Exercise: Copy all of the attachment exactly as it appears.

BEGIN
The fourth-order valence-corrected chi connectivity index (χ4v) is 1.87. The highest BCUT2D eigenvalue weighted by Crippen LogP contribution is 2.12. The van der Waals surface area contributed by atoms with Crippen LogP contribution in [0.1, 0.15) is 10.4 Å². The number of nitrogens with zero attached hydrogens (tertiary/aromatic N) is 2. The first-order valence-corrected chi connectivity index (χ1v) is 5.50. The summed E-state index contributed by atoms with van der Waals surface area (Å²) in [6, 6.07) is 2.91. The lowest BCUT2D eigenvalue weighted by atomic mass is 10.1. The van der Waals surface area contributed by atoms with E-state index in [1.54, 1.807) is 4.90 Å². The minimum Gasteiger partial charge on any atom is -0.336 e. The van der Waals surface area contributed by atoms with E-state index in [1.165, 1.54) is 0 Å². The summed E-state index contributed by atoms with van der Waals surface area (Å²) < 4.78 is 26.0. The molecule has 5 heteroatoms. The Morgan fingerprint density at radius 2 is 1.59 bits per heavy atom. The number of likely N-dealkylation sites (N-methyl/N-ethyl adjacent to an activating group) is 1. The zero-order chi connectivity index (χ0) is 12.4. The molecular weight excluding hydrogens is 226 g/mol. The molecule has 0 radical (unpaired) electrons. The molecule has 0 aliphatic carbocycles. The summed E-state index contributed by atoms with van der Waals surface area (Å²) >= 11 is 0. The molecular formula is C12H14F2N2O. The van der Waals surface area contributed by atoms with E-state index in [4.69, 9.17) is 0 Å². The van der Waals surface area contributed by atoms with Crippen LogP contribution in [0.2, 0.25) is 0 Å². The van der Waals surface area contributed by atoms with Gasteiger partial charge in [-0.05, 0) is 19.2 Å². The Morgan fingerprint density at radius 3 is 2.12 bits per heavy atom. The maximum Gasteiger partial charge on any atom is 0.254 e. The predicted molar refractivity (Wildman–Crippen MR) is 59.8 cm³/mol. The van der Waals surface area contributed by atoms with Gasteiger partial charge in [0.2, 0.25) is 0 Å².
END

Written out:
The fourth-order valence-corrected chi connectivity index (χ4v) is 1.87. The highest BCUT2D eigenvalue weighted by Crippen LogP contribution is 2.12. The van der Waals surface area contributed by atoms with Crippen LogP contribution in [0.1, 0.15) is 10.4 Å². The number of nitrogens with zero attached hydrogens (tertiary/aromatic N) is 2. The first-order valence-corrected chi connectivity index (χ1v) is 5.50. The summed E-state index contributed by atoms with van der Waals surface area (Å²) in [6, 6.07) is 2.91. The lowest BCUT2D eigenvalue weighted by atomic mass is 10.1. The van der Waals surface area contributed by atoms with E-state index in [1.54, 1.807) is 4.90 Å². The minimum Gasteiger partial charge on any atom is -0.336 e. The van der Waals surface area contributed by atoms with E-state index in [1.165, 1.54) is 0 Å². The summed E-state index contributed by atoms with van der Waals surface area (Å²) < 4.78 is 26.0. The molecule has 5 heteroatoms. The Morgan fingerprint density at radius 2 is 1.59 bits per heavy atom. The number of likely N-dealkylation sites (N-methyl/N-ethyl adjacent to an activating group) is 1. The zero-order chi connectivity index (χ0) is 12.4. The molecular weight excluding hydrogens is 226 g/mol. The molecule has 0 radical (unpaired) electrons. The molecule has 0 aliphatic carbocycles. The summed E-state index contributed by atoms with van der Waals surface area (Å²) >= 11 is 0. The molecular formula is C12H14F2N2O. The van der Waals surface area contributed by atoms with E-state index in [4.69, 9.17) is 0 Å². The van der Waals surface area contributed by atoms with Crippen LogP contribution in [0.2, 0.25) is 0 Å². The van der Waals surface area contributed by atoms with Gasteiger partial charge in [-0.05, 0) is 19.2 Å². The Morgan fingerprint density at radius 3 is 2.12 bits per heavy atom. The maximum Gasteiger partial charge on any atom is 0.254 e. The predicted molar refractivity (Wildman–Crippen MR) is 59.8 cm³/mol. The van der Waals surface area contributed by atoms with Gasteiger partial charge in [0.2, 0.25) is 0 Å².